Tutor Q&A: Chase Morrin
Currently studying a dual degree in computer science and music at Harvard and New England Conservatory (NEC), Chase Morrin has also studied at Berklee College of Music. We spoke with Chase where he continued to impress us with his achievements having composed and played a piano concerto with the Louisville Orchestra, released three albums, heavily involved himself in fundraising programs at Berklee College of Music and NEC and also completed computational neuroscience research at Harvard’s Cox Lab. Read our conversation with Chase below.
When you were in high school, did you ever think you would be studying a dual degree at Harvard/New England Conservatory (NEC)? If so, when did you start thinking of attending that university?
I first learned about the Harvard/New England Conservatory (NEC) dual degree program in my junior year. Since then, I was extremely interested due to my dual academic and artistic interests.
Was there a meaningful moment that made you feel you could attend a top ranked university?
I met with Steve Mackey, a well-known composer at Princeton, who told me I could study privately with him. I thought to myself, "Wow, this is possible".
How did you choose your Harvard/New England Conservatory (NEC)? What questions did you ask yourself?
I was mainly focused on environment - what kind of students and culture did I want to be around? Would there be opportunities for the things I am passionate about both in school and outside of school?
What was the application process to attend Harvard/NEC like?
I had to apply both to Harvard and NEC separately (common app and live auditions, respectively), then I had to be considered for the joint program.
What academic strengths or extracurricular activities do you feel helped you to secure an offer at your university?
I was involved in a range of different music competitions, concerts and also had entrepreneurial experience involving starting, directing and organizing musical groups. I would do all the marketing, promoting, logistical planning for dealing with clients, playing at corporate or public events, and organizing musicians.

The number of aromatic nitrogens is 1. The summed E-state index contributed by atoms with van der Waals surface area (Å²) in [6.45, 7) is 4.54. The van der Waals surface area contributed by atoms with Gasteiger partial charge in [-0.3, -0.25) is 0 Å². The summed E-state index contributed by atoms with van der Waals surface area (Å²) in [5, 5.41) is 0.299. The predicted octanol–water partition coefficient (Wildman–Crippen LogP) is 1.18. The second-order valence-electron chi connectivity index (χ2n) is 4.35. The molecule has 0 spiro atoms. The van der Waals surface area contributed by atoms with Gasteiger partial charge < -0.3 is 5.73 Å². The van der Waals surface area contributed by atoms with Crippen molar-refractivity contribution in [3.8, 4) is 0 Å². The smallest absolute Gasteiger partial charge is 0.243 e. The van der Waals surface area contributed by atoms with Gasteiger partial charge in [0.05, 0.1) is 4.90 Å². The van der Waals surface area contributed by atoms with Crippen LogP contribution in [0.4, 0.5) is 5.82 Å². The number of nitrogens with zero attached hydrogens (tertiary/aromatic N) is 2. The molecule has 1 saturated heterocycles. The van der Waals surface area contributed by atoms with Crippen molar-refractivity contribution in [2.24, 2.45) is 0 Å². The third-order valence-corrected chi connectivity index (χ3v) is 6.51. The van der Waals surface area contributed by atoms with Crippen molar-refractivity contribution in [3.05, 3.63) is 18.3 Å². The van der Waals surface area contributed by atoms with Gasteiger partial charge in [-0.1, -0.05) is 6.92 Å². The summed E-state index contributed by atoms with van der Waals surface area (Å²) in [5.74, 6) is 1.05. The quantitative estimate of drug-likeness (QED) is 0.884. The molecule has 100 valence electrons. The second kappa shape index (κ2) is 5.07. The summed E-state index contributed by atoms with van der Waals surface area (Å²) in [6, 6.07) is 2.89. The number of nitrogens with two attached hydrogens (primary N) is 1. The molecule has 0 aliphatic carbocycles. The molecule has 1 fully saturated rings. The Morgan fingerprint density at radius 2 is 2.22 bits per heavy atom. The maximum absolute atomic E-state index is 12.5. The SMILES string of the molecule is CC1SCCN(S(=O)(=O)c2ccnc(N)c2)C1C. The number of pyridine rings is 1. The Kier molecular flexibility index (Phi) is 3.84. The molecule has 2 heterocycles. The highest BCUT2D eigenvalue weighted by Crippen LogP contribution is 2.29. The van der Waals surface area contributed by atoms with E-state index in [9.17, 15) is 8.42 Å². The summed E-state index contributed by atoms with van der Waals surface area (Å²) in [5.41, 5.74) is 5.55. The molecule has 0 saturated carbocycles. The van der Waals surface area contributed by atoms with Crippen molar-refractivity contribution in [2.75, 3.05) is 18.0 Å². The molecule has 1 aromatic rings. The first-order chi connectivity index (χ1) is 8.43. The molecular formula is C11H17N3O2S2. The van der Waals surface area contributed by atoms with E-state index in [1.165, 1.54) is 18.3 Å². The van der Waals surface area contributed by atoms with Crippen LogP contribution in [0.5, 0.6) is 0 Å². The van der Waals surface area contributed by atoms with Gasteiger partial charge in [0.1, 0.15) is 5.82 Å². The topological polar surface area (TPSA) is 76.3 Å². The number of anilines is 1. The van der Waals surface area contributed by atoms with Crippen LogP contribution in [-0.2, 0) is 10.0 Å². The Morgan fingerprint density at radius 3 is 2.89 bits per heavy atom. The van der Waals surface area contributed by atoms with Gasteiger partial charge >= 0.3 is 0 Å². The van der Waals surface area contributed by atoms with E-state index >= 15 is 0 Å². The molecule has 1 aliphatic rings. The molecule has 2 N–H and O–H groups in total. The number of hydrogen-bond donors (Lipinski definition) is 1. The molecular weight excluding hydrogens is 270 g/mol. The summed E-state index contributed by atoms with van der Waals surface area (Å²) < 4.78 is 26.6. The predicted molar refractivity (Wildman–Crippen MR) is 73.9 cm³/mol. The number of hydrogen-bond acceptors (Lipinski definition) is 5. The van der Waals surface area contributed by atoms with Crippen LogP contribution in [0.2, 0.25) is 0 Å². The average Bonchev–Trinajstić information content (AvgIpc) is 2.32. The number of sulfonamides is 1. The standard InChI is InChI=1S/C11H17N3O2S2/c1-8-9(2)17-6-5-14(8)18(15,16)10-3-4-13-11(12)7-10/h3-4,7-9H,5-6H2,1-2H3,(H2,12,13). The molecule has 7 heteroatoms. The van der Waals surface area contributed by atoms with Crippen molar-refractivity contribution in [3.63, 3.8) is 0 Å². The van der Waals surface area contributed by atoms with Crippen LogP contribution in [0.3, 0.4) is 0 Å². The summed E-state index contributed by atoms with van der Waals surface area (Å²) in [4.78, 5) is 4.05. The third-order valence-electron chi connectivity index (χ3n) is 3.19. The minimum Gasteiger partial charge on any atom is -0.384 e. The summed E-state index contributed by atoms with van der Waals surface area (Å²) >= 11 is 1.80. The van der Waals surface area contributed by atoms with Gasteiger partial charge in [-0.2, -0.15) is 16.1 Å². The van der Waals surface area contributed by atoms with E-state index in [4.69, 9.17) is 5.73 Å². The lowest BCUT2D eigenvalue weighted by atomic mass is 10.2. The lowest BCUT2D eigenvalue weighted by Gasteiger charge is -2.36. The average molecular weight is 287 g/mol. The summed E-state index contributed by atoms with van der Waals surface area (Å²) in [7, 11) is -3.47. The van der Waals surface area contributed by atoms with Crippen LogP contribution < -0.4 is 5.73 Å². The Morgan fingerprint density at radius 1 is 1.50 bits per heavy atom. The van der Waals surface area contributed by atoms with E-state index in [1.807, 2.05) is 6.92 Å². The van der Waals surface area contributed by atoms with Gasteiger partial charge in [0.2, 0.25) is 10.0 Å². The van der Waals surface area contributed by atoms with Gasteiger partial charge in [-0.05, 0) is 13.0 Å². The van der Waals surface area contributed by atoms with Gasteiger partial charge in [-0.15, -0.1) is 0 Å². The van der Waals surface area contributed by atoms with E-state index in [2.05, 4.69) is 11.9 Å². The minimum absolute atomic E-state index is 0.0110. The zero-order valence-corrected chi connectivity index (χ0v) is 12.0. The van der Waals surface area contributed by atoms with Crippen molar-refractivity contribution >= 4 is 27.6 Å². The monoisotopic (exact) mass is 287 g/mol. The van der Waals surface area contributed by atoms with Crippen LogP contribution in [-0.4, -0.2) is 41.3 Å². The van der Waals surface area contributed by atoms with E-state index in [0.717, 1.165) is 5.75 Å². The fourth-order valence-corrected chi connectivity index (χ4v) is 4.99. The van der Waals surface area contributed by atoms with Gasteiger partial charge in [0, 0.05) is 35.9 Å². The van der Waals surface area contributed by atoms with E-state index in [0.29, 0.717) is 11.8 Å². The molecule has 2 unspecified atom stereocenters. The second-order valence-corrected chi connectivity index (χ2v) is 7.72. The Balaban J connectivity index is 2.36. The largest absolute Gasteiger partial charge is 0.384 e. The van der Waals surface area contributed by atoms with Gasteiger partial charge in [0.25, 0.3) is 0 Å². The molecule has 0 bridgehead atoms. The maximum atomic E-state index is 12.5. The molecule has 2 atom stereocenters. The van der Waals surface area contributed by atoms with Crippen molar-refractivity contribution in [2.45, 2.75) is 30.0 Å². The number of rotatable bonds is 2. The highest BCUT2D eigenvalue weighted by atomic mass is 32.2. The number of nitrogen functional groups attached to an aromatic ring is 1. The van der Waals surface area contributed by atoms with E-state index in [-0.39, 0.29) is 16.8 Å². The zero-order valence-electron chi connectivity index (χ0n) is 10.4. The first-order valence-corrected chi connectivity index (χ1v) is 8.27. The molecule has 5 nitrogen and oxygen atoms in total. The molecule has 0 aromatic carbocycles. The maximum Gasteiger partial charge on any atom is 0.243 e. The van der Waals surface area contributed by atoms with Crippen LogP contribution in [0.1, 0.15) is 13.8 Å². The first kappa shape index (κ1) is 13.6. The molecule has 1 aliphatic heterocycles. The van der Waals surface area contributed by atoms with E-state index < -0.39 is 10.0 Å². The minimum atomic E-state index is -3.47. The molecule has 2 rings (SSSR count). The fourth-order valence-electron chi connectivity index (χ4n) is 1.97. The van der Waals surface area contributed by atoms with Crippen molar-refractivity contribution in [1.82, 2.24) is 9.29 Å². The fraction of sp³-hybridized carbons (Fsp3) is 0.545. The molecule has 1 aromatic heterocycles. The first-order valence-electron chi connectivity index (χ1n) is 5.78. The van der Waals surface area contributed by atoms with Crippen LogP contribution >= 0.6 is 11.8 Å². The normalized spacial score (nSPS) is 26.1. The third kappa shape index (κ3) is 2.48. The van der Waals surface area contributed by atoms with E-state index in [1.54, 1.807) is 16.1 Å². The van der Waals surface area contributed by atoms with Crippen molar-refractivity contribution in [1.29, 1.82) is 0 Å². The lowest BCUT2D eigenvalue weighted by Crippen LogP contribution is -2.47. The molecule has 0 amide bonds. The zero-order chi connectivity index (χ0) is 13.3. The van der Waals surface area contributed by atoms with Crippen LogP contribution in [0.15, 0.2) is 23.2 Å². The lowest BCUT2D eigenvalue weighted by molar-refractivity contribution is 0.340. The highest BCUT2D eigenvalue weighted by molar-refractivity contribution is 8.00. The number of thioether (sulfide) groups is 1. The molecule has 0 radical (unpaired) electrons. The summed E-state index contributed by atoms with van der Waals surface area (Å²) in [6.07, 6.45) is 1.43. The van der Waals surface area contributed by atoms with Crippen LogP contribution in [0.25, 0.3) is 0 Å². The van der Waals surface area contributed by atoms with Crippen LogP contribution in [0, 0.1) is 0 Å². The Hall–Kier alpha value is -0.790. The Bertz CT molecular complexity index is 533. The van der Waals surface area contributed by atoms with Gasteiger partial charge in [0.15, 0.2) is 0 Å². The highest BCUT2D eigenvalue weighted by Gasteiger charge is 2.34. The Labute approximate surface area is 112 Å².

Are you involved in any initiatives/clubs/organisations at your university?
While I was at Harvard, I was involved with the piano society and events associated with the Office for the Arts (OFA), including performances and commissions for fundraising and graduate galas, respectively. I also did computational neuroscience research at Harvard’s Cox Lab, the summer after my junior year. At NEC and Berklee, I am involved with outreach events/performances such as a trip to Panama this coming January for the Panama Jazz Festival (with the Berklee Global Jazz Institute).
Why do you think it’s important for other students to step outside their comfort zone and attend a top ranked university?
At the end of the day, so many universities are great, not only the top ranked ones. But especially at the top ranked schools, there is such a wide net of resources and diversity within the student body that you gain access to.
What do you love most about studying at your Harvard and NEC?